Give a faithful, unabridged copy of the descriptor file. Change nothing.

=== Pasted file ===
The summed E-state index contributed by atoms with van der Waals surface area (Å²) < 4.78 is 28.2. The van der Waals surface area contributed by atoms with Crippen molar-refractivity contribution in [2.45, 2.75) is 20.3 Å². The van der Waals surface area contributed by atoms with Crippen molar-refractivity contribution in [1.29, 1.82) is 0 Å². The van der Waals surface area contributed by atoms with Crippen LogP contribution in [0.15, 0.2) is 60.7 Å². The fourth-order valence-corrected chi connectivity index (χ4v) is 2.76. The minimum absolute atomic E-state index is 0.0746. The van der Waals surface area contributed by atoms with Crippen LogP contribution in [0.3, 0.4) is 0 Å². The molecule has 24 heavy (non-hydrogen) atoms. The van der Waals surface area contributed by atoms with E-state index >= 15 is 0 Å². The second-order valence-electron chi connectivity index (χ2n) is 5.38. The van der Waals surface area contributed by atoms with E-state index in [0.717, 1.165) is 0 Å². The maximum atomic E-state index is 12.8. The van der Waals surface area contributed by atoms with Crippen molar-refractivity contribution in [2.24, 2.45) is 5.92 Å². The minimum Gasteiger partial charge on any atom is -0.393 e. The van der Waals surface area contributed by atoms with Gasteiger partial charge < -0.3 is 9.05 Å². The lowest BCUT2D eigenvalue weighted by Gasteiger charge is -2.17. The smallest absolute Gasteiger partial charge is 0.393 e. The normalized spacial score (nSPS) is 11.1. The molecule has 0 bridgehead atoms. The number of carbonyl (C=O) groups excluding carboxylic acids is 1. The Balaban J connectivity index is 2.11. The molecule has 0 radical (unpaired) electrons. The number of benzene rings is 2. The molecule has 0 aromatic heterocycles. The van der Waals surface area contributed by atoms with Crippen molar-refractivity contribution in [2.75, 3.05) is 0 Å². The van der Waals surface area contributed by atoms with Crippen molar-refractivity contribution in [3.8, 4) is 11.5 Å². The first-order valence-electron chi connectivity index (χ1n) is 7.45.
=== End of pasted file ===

The summed E-state index contributed by atoms with van der Waals surface area (Å²) < 4.78 is 28.2. The van der Waals surface area contributed by atoms with Crippen molar-refractivity contribution in [2.45, 2.75) is 20.3 Å². The van der Waals surface area contributed by atoms with Crippen molar-refractivity contribution in [1.29, 1.82) is 0 Å². The van der Waals surface area contributed by atoms with Crippen LogP contribution in [0.15, 0.2) is 60.7 Å². The fourth-order valence-corrected chi connectivity index (χ4v) is 2.76. The minimum absolute atomic E-state index is 0.0746. The van der Waals surface area contributed by atoms with Crippen LogP contribution in [0.3, 0.4) is 0 Å². The molecule has 24 heavy (non-hydrogen) atoms. The van der Waals surface area contributed by atoms with E-state index >= 15 is 0 Å². The second-order valence-electron chi connectivity index (χ2n) is 5.38. The van der Waals surface area contributed by atoms with E-state index in [0.717, 1.165) is 0 Å². The maximum atomic E-state index is 12.8. The van der Waals surface area contributed by atoms with Crippen molar-refractivity contribution in [2.24, 2.45) is 5.92 Å². The minimum Gasteiger partial charge on any atom is -0.393 e. The van der Waals surface area contributed by atoms with Gasteiger partial charge < -0.3 is 9.05 Å². The lowest BCUT2D eigenvalue weighted by Gasteiger charge is -2.17. The smallest absolute Gasteiger partial charge is 0.393 e. The normalized spacial score (nSPS) is 11.1. The molecule has 0 bridgehead atoms. The number of carbonyl (C=O) groups excluding carboxylic acids is 1. The Balaban J connectivity index is 2.11. The molecule has 0 radical (unpaired) electrons. The number of benzene rings is 2. The molecule has 0 aromatic heterocycles. The van der Waals surface area contributed by atoms with Crippen molar-refractivity contribution in [2.75, 3.05) is 0 Å². The van der Waals surface area contributed by atoms with Crippen molar-refractivity contribution in [3.8, 4) is 11.5 Å². The first-order valence-electron chi connectivity index (χ1n) is 7.45.